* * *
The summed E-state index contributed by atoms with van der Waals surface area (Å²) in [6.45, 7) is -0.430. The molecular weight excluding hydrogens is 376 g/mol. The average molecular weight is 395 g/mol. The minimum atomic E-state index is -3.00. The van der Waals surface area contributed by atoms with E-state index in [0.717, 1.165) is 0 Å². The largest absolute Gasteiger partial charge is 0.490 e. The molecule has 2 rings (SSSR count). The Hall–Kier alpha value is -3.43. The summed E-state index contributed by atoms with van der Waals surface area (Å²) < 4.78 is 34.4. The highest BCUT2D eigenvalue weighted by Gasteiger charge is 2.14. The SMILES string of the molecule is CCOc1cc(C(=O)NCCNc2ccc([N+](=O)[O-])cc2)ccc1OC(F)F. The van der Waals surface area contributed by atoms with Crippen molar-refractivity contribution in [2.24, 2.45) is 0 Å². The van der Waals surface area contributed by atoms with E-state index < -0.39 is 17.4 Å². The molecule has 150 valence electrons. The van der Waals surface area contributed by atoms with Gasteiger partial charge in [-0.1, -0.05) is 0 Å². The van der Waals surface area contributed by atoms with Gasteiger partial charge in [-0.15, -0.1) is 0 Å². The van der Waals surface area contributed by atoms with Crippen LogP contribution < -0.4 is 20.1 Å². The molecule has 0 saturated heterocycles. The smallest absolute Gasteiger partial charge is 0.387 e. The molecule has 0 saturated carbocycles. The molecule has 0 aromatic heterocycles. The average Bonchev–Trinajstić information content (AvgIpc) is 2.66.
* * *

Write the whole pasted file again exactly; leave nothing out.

The summed E-state index contributed by atoms with van der Waals surface area (Å²) in [6.45, 7) is -0.430. The molecular weight excluding hydrogens is 376 g/mol. The average molecular weight is 395 g/mol. The minimum atomic E-state index is -3.00. The van der Waals surface area contributed by atoms with E-state index in [0.717, 1.165) is 0 Å². The largest absolute Gasteiger partial charge is 0.490 e. The molecule has 2 rings (SSSR count). The Hall–Kier alpha value is -3.43. The summed E-state index contributed by atoms with van der Waals surface area (Å²) < 4.78 is 34.4. The highest BCUT2D eigenvalue weighted by Gasteiger charge is 2.14. The SMILES string of the molecule is CCOc1cc(C(=O)NCCNc2ccc([N+](=O)[O-])cc2)ccc1OC(F)F. The van der Waals surface area contributed by atoms with Crippen molar-refractivity contribution in [2.24, 2.45) is 0 Å². The van der Waals surface area contributed by atoms with E-state index < -0.39 is 17.4 Å². The molecule has 150 valence electrons. The van der Waals surface area contributed by atoms with Gasteiger partial charge in [-0.1, -0.05) is 0 Å². The van der Waals surface area contributed by atoms with Gasteiger partial charge in [-0.15, -0.1) is 0 Å². The van der Waals surface area contributed by atoms with Crippen LogP contribution < -0.4 is 20.1 Å². The molecule has 0 saturated heterocycles. The smallest absolute Gasteiger partial charge is 0.387 e. The molecule has 0 saturated carbocycles. The molecule has 0 aromatic heterocycles. The average Bonchev–Trinajstić information content (AvgIpc) is 2.66.